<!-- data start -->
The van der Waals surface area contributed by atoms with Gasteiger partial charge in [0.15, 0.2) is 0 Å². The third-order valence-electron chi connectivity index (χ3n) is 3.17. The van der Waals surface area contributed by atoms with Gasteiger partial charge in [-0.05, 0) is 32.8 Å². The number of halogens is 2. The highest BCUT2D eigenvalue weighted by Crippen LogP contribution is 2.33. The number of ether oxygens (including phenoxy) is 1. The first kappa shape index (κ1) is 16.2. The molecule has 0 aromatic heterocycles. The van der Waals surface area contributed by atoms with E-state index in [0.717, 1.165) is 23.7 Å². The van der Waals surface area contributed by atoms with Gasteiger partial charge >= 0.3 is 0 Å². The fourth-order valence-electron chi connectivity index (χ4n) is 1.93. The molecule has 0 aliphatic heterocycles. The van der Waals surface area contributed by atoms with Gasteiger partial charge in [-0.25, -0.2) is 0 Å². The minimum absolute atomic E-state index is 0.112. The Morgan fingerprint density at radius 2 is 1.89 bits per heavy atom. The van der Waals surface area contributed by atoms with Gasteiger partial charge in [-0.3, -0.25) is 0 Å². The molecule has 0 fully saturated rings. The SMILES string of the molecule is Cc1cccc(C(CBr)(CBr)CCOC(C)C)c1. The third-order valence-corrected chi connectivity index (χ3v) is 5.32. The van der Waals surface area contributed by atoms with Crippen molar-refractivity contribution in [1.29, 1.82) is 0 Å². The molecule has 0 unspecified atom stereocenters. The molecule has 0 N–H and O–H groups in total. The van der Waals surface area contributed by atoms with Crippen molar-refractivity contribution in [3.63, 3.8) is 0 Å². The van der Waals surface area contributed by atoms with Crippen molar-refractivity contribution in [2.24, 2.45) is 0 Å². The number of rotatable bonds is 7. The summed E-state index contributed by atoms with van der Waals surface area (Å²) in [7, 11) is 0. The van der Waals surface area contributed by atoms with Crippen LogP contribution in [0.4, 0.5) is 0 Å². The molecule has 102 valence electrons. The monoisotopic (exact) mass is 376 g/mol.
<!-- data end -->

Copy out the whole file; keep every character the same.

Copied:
The van der Waals surface area contributed by atoms with Gasteiger partial charge in [0.15, 0.2) is 0 Å². The third-order valence-electron chi connectivity index (χ3n) is 3.17. The van der Waals surface area contributed by atoms with Gasteiger partial charge in [-0.05, 0) is 32.8 Å². The number of halogens is 2. The highest BCUT2D eigenvalue weighted by Crippen LogP contribution is 2.33. The number of ether oxygens (including phenoxy) is 1. The first kappa shape index (κ1) is 16.2. The molecule has 0 aromatic heterocycles. The van der Waals surface area contributed by atoms with E-state index in [0.717, 1.165) is 23.7 Å². The van der Waals surface area contributed by atoms with Gasteiger partial charge >= 0.3 is 0 Å². The fourth-order valence-electron chi connectivity index (χ4n) is 1.93. The molecule has 0 aliphatic heterocycles. The van der Waals surface area contributed by atoms with Gasteiger partial charge in [-0.25, -0.2) is 0 Å². The minimum absolute atomic E-state index is 0.112. The Morgan fingerprint density at radius 2 is 1.89 bits per heavy atom. The van der Waals surface area contributed by atoms with Gasteiger partial charge in [-0.3, -0.25) is 0 Å². The molecule has 0 fully saturated rings. The SMILES string of the molecule is Cc1cccc(C(CBr)(CBr)CCOC(C)C)c1. The third-order valence-corrected chi connectivity index (χ3v) is 5.32. The van der Waals surface area contributed by atoms with Crippen molar-refractivity contribution in [1.29, 1.82) is 0 Å². The molecule has 0 unspecified atom stereocenters. The molecule has 0 N–H and O–H groups in total. The van der Waals surface area contributed by atoms with Crippen molar-refractivity contribution in [3.63, 3.8) is 0 Å². The van der Waals surface area contributed by atoms with Crippen molar-refractivity contribution in [2.24, 2.45) is 0 Å². The number of rotatable bonds is 7. The summed E-state index contributed by atoms with van der Waals surface area (Å²) in [7, 11) is 0. The van der Waals surface area contributed by atoms with Crippen LogP contribution in [0.4, 0.5) is 0 Å². The molecule has 102 valence electrons. The monoisotopic (exact) mass is 376 g/mol.